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5 Ronin

5 Days of 5 Ronin: Deadpool

Peter Milligan and Sebastian Girner wrap up our behind-the-scenes look at this amazing series

By Ben Morse

WARNING: The following article contains spoilers for the 5 RONIN series—go out and buy the book before you read it!

For the past five weeks, we’ve been witness to a unique and remarkable new take on familiar Marvel icons in 5 RONIN, conceived and executed by writer Peter Milligan, editor Sebastian Girner and a quintet of tremendously talented artists.

5 Ronin Deadpool concept art by Leandro Fernandez

With the release of the fifth and final earlier this week, as well as the coming hardcover collection on May 25, we spoke at length with Milligan and Girner about each installment of this epic tale and will be presenting these exclusive commentaries all week long. Additionally, each artist to work on 5 RONIN has provided a wealth of sketch materials to illustrate how they created this vivid world set in 17th century Japan.

Monday we talked Wolverine, Tuesday we discussed The Hulk, Wednesday we covered The Punisher and yesterday we got to Psylocke—today we wrap things up with the mysterious and unpredictable Deadpool.

Marvel.com: Though he starred in his own, Deadpool also appeared in every other chapter of 5 RONIN; why was he the interconnecting thread?

Peter Milligan: We wanted just that: A connecting thread; something that, however obliquely, joined the apparently disconnected chapters. 

Marvel.com: Was the Daimyo based on an existing Marvel character or was he a new creation?

Peter Milligan: The Daimyo is based on a historical character, though pretty loosely.  The daimyos were incredibly powerful feudal lords, subordinate only to the Shogun. The Daimyo in this story is based loosely on a Daimyo who committed some infamous atrocities.

Sebastian Girner: The Daimyo is very loosely based on the feudal Lord Oda Nobunaga, who was one of the three great daimyos that unified Japan in the Era of Warring States. Infamously he ordered the burning of Mt. Hiei by  Kyoto to subdue the warrior monks that ruled the area. This is a plot point in the Hulk issue. He is remembered as one of the most brutal figures in Japanese history.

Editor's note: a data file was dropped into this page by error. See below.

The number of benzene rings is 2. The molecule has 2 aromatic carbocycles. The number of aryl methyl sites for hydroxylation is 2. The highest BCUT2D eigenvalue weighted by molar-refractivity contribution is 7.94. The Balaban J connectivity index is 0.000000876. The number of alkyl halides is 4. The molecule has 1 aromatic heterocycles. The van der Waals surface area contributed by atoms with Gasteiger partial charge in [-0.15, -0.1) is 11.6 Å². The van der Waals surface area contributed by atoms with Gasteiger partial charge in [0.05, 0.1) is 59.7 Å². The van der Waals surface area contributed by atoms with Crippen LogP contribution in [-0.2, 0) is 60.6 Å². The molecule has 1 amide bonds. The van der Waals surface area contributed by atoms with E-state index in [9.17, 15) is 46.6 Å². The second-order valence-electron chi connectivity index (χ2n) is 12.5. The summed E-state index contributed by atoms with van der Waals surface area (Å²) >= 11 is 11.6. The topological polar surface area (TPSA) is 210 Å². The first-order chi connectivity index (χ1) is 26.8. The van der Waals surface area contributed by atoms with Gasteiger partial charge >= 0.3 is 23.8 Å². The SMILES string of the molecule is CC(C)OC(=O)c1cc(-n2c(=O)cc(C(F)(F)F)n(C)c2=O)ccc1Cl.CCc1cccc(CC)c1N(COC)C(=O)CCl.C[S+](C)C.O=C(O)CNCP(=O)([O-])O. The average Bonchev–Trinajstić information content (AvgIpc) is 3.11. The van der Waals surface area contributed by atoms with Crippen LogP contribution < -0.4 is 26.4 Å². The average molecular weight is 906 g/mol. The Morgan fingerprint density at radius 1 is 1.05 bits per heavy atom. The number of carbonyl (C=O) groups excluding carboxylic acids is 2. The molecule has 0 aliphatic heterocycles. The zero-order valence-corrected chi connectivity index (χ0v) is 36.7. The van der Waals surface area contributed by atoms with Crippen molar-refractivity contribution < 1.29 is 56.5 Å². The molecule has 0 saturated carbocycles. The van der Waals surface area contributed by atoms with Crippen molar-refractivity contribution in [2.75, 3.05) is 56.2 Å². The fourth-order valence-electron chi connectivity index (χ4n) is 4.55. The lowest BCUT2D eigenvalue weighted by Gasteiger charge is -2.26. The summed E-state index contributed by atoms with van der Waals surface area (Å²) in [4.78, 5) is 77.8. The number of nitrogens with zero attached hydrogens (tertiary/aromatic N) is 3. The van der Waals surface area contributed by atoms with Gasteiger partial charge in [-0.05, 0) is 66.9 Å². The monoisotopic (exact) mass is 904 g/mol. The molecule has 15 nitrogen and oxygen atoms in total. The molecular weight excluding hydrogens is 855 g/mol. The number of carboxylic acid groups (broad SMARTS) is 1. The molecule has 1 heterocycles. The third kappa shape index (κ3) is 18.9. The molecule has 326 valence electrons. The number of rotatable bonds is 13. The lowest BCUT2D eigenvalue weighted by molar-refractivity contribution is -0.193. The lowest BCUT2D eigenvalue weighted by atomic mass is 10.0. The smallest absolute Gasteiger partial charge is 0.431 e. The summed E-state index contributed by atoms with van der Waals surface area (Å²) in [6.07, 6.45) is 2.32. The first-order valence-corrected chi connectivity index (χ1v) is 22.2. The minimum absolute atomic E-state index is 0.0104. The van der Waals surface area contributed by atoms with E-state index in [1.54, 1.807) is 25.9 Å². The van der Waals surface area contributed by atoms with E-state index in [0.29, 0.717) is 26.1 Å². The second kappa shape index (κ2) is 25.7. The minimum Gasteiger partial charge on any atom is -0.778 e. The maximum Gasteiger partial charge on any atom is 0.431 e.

5 Ronin Deadpool concept art by Leandro Fernandez

Marvel.com: How much of Deadpool's drunken confusion was legitimate and how much was an act?

Peter Milligan: Ah hah! That, as they say, is the question.  And if you’re expecting the answer here you’re looking in the wrong place.  Clearly this man is disturbed, his mind broken, but to just what degree is a moot point.  It is clear that sometimes he is as he seems to be: a fool. But there are other moments—as in the final episode when he seems to achieve clarity after his fight with the Daimyo—when he appears anything but a fool.  The rest we leave for the reader to decide.

Marvel.com: Did Deadpool ever really realize who he was and what he was doing over the course of his final battle with the Daimyo?

Peter Milligan: I refer you to my previous answer. But he certainly does seem to achieve some form of clarity or even epiphany. But was this too a form or madness or delusion?

Marvel.com: Why did Deadpool have to be the Ronin to kill the Daimyo? Did he have to be?

Peter Milligan: I don’t know if he had to be.  But it pleases my ironic nature that this man, who seems so unfocused in a story of driven would-be revenge-takers, is the man who ends the Daimyo’s life.

Sebastian Girner: And what’s even sweeter in my mind is that he doesn’t even remember the reason for doing it.

5 Ronin Deadpool concept art by Leandro Fernandez

Marvel.com: What do you feel this conclusion means for the other Ronin beyond what we are shown?

Peter Milligan: I think it means different things—though one thing for certain is that it means change.  

Marvel.com: How did Leandro Fernandez fit as the artist for this final chapter?

Peter Milligan: This was an incredibly difficult episode to pull off from an artist’s [point of view].  Not only were there those big battle scenes, but the nuances of Deadpool’s expressions.   Leandro—like the other artists –really made the book his own.

Thanks to Peter and Sebastian for being awesome all week! Remember to pick up 5 RONIN #5, on sale now, and get your retailer to pre-order the hardcover collection!
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